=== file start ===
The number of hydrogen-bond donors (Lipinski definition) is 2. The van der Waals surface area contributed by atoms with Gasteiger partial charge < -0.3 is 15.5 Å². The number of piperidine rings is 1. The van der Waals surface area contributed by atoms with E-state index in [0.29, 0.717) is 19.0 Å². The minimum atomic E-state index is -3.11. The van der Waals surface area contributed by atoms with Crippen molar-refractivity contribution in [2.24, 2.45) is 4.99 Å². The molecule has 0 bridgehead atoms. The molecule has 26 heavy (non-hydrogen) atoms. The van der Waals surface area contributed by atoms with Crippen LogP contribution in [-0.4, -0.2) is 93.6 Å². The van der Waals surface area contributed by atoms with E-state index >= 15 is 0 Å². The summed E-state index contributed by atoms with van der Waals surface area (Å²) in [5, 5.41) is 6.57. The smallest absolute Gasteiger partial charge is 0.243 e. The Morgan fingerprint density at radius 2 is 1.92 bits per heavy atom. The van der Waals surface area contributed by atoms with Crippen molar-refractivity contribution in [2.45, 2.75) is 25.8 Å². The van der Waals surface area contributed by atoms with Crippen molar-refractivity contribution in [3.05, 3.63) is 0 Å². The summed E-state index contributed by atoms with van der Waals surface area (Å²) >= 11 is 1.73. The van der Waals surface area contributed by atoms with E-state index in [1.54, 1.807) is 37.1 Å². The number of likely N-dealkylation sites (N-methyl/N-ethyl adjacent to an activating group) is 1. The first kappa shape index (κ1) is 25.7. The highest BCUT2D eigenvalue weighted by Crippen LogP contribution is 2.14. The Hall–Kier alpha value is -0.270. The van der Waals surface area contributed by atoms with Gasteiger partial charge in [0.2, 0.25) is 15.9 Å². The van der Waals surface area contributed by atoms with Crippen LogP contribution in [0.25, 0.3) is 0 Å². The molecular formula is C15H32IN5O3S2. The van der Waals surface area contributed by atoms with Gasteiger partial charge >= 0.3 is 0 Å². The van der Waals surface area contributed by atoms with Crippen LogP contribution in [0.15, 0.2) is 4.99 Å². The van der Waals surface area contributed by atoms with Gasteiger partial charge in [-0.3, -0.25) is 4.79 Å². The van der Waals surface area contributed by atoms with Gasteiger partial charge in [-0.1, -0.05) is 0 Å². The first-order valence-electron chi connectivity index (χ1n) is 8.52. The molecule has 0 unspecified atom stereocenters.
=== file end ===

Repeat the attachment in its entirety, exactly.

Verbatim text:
The number of hydrogen-bond donors (Lipinski definition) is 2. The van der Waals surface area contributed by atoms with Gasteiger partial charge < -0.3 is 15.5 Å². The number of piperidine rings is 1. The van der Waals surface area contributed by atoms with E-state index in [0.29, 0.717) is 19.0 Å². The minimum atomic E-state index is -3.11. The van der Waals surface area contributed by atoms with Crippen molar-refractivity contribution in [2.24, 2.45) is 4.99 Å². The molecule has 0 bridgehead atoms. The molecule has 26 heavy (non-hydrogen) atoms. The van der Waals surface area contributed by atoms with Crippen LogP contribution in [-0.4, -0.2) is 93.6 Å². The van der Waals surface area contributed by atoms with E-state index >= 15 is 0 Å². The summed E-state index contributed by atoms with van der Waals surface area (Å²) in [5, 5.41) is 6.57. The smallest absolute Gasteiger partial charge is 0.243 e. The Morgan fingerprint density at radius 2 is 1.92 bits per heavy atom. The van der Waals surface area contributed by atoms with Crippen molar-refractivity contribution in [2.45, 2.75) is 25.8 Å². The van der Waals surface area contributed by atoms with Crippen molar-refractivity contribution in [3.05, 3.63) is 0 Å². The summed E-state index contributed by atoms with van der Waals surface area (Å²) >= 11 is 1.73. The van der Waals surface area contributed by atoms with E-state index in [1.54, 1.807) is 37.1 Å². The number of likely N-dealkylation sites (N-methyl/N-ethyl adjacent to an activating group) is 1. The first kappa shape index (κ1) is 25.7. The highest BCUT2D eigenvalue weighted by Crippen LogP contribution is 2.14. The Hall–Kier alpha value is -0.270. The van der Waals surface area contributed by atoms with Gasteiger partial charge in [0.2, 0.25) is 15.9 Å². The van der Waals surface area contributed by atoms with Crippen LogP contribution in [0.25, 0.3) is 0 Å². The molecular formula is C15H32IN5O3S2. The van der Waals surface area contributed by atoms with Gasteiger partial charge >= 0.3 is 0 Å². The van der Waals surface area contributed by atoms with Crippen LogP contribution in [0.15, 0.2) is 4.99 Å². The van der Waals surface area contributed by atoms with Gasteiger partial charge in [-0.3, -0.25) is 4.79 Å². The van der Waals surface area contributed by atoms with Gasteiger partial charge in [-0.1, -0.05) is 0 Å². The first-order valence-electron chi connectivity index (χ1n) is 8.52. The molecule has 0 unspecified atom stereocenters.